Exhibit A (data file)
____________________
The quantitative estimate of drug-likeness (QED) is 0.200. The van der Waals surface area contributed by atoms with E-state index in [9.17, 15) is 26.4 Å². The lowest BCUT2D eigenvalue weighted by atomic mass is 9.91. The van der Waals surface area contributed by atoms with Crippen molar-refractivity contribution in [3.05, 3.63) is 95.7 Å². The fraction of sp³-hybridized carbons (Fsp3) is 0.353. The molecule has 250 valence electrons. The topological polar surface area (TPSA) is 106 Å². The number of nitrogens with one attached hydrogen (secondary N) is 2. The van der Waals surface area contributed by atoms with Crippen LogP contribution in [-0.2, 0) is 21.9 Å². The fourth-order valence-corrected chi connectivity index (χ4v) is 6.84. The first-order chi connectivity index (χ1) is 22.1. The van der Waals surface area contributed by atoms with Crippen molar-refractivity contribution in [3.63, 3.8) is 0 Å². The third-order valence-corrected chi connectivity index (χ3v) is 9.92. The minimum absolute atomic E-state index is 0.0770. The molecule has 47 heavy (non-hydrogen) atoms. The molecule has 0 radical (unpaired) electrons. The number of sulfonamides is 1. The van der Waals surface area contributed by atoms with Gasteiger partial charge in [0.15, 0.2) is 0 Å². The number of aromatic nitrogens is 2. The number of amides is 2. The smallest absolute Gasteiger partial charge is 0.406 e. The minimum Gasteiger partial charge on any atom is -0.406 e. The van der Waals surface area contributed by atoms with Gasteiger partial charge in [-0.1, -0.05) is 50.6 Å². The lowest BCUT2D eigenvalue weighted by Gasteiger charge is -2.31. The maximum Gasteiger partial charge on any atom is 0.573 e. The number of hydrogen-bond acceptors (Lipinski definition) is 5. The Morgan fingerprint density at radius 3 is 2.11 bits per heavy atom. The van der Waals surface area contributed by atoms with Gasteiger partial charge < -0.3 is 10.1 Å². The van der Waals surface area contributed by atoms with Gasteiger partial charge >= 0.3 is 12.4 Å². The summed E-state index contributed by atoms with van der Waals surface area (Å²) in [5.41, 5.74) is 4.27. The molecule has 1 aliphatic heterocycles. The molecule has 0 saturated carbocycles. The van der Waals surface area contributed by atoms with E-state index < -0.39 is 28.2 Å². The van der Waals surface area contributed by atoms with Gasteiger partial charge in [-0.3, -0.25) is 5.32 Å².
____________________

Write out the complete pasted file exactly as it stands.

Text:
The quantitative estimate of drug-likeness (QED) is 0.200. The van der Waals surface area contributed by atoms with E-state index in [9.17, 15) is 26.4 Å². The lowest BCUT2D eigenvalue weighted by atomic mass is 9.91. The van der Waals surface area contributed by atoms with Crippen molar-refractivity contribution in [3.05, 3.63) is 95.7 Å². The fraction of sp³-hybridized carbons (Fsp3) is 0.353. The molecule has 250 valence electrons. The topological polar surface area (TPSA) is 106 Å². The number of nitrogens with one attached hydrogen (secondary N) is 2. The van der Waals surface area contributed by atoms with Crippen LogP contribution in [-0.2, 0) is 21.9 Å². The fourth-order valence-corrected chi connectivity index (χ4v) is 6.84. The first-order chi connectivity index (χ1) is 22.1. The van der Waals surface area contributed by atoms with Crippen molar-refractivity contribution in [3.63, 3.8) is 0 Å². The third-order valence-corrected chi connectivity index (χ3v) is 9.92. The minimum absolute atomic E-state index is 0.0770. The molecule has 47 heavy (non-hydrogen) atoms. The molecule has 0 radical (unpaired) electrons. The number of sulfonamides is 1. The van der Waals surface area contributed by atoms with Gasteiger partial charge in [0.15, 0.2) is 0 Å². The number of aromatic nitrogens is 2. The number of amides is 2. The smallest absolute Gasteiger partial charge is 0.406 e. The minimum Gasteiger partial charge on any atom is -0.406 e. The van der Waals surface area contributed by atoms with Gasteiger partial charge in [-0.1, -0.05) is 50.6 Å². The lowest BCUT2D eigenvalue weighted by Gasteiger charge is -2.31. The maximum Gasteiger partial charge on any atom is 0.573 e. The number of hydrogen-bond acceptors (Lipinski definition) is 5. The Morgan fingerprint density at radius 3 is 2.11 bits per heavy atom. The van der Waals surface area contributed by atoms with Gasteiger partial charge < -0.3 is 10.1 Å². The van der Waals surface area contributed by atoms with Gasteiger partial charge >= 0.3 is 12.4 Å². The summed E-state index contributed by atoms with van der Waals surface area (Å²) in [5.41, 5.74) is 4.27. The molecule has 1 aliphatic heterocycles. The molecule has 0 saturated carbocycles. The van der Waals surface area contributed by atoms with E-state index < -0.39 is 28.2 Å². The van der Waals surface area contributed by atoms with Gasteiger partial charge in [-0.3, -0.25) is 5.32 Å².